Cape Town is a fantastic location to base yourself in if you want to experience the best of the whale-watching season, as there are a number of resident cetaceans, as well as a huge selection of other magnificent species visiting during the migration period.
The warmer False Bay side of the Mother City provides wonderful opportunities for Cape Town whale watching from around the end of July until the middle of October, especially the migrating southern right whales, who travel up from Antarctica and arrive in about the middle of June.
The southern right whales spend the remainder of the winter courting, mating, calving, playing and spending some quality time with their families in the quiet bays off the South African coastline, roughly from the Cape West Coast all the way along until Port Elizabeth. The majority of the whales stay in our waters until the middle of October, while some may wait until the end of November to make their way back.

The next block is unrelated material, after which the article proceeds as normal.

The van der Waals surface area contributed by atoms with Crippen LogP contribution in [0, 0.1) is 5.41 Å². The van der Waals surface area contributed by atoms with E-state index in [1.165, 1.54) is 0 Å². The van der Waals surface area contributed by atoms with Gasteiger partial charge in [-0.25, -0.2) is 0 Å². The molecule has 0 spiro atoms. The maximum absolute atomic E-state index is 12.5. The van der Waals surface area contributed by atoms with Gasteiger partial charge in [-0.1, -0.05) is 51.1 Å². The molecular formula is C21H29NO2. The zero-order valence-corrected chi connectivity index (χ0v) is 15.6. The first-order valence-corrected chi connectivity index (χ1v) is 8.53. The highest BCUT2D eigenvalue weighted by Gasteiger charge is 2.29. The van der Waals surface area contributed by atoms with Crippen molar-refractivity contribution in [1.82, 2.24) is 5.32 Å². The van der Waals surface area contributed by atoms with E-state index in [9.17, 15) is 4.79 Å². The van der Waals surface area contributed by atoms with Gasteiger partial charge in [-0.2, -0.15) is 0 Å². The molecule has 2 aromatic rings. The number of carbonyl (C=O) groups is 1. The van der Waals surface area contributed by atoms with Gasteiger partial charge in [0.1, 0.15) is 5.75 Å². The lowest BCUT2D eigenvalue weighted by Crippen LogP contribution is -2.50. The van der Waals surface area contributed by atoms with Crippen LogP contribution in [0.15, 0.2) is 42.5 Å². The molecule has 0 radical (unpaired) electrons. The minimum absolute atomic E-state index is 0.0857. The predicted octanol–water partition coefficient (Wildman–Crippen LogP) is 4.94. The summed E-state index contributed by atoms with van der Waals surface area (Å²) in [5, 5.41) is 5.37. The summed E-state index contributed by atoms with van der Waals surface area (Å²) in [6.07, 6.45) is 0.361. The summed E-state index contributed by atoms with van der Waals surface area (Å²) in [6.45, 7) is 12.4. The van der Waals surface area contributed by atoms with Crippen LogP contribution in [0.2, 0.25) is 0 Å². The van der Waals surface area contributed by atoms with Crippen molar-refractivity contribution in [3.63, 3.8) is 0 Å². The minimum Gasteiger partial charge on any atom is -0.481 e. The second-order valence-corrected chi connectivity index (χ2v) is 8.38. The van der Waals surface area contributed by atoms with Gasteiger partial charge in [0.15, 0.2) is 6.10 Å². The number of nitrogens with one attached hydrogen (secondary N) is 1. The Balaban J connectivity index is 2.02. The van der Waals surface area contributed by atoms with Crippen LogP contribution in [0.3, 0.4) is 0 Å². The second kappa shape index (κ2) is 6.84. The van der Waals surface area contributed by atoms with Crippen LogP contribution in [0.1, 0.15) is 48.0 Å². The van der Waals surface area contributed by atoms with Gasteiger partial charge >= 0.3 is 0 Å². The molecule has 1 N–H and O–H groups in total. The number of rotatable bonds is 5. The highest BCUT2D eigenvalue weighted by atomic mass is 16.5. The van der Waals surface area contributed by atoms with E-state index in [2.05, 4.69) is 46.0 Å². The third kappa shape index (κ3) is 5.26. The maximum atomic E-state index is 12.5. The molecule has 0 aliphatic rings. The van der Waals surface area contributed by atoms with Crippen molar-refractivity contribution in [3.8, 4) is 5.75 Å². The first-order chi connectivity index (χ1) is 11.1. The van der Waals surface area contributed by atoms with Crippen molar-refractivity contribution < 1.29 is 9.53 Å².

It is suggested that you invest in a pair of binoculars when going whale watching in Cape Town, whether you are taking a drive along the mountainside and stopping at the many different vantage points overlooking the ocean, or simply taking a long walk along one of the beaches. It will also be much easier to spot the whales on days where there is little to no wind.
Whales can be seen in Cape Town from the road that follows all the way along the False Bay coastline, while north of Cape Town on the Cape west coast they can be spotted from Strandfontein to Lambert’s Bay, Elands Bay, St Helena, Saldanha and Ysterfontein. The town of Hermanus on the Cape south coast is famous for some of the best land-based whale watching in the world. You will also be able to spot whales all along the south coast to Cape Agulhas and around the Cape Peninsula. Some of the other species you can spot in South African waters and along the Cape coast include humpback, Brydes, blue, pygmy right, minke, sei, fin, sperm, beaked, killer (or orca), beluga, narwhal whale, and pilot whales, as well as porpoises and Heaviside’s, dusky and common dolphins.